Over the long run, Discover Financial Services’ (DFS) unique role as a credit card lender focused on Middle America, operating its own network, puts the company in an interesting strategic position. In the short term, we view Discover’s prospects less favorably as the heated rewards environment means customer acquisition costs will weigh on margins. In addition, as competition intensifies, Discover’s larger rivals can exploit their scale on national advertising campaigns and technology spending.
Despite the size advantages of its rivals, Discover is consistently one of the most profitable banks on the basis of return on equity. This is largely attributable to two advantages. Because Discover isn’t a systemically important financial institution, it can hold less capital than its larger rivals relative to its loan book composition. Discover’s assets stand at more than 9.5 times equity. The second-biggest contributor to the company’s outsize returns is business mix. Credit card loans account for nearly two thirds of the bank’s total assets. These high-yield loans drive the bank’s exceptional net interest margins, which routinely exceed those of money center banks by 600 basis points. These advantages have routinely enabled Discover to earn returns on equity near 20% and repurchase more than 5% of its shares each year.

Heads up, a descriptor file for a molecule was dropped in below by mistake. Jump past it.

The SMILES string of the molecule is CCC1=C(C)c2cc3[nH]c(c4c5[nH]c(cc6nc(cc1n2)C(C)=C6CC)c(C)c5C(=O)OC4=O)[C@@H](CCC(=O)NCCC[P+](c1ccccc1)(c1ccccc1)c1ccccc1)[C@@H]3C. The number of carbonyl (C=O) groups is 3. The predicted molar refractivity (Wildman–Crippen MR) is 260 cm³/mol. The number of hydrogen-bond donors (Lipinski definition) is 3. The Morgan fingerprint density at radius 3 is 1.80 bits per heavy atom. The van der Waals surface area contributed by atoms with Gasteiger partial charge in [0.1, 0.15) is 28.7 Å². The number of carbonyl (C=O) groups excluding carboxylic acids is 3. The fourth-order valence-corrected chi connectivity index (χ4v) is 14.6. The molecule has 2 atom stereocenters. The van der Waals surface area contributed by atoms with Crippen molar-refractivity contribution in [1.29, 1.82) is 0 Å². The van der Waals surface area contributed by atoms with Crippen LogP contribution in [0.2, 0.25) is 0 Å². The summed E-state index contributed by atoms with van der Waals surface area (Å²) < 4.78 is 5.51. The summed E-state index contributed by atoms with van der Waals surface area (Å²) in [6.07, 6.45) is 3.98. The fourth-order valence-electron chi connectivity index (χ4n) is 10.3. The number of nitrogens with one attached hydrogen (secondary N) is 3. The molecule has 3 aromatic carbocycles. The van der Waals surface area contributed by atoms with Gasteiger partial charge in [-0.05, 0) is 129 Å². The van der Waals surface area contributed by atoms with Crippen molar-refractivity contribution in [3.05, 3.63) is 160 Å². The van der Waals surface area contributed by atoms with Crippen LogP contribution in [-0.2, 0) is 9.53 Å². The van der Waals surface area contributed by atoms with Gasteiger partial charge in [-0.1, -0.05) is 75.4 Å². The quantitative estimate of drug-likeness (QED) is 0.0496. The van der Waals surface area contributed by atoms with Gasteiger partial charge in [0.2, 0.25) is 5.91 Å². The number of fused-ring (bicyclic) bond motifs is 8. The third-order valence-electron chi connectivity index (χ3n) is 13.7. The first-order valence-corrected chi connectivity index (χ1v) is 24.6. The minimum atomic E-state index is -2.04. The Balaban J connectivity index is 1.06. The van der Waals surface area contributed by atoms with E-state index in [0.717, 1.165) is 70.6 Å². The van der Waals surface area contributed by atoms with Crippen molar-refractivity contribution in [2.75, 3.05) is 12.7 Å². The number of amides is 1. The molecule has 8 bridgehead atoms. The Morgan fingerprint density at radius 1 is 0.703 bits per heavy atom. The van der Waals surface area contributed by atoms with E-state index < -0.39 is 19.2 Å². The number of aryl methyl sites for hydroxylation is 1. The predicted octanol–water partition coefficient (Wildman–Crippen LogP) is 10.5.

Colin Plunkett, CFA does not own shares in any of the securities mentioned above. Find out about Morningstar's editorial policies.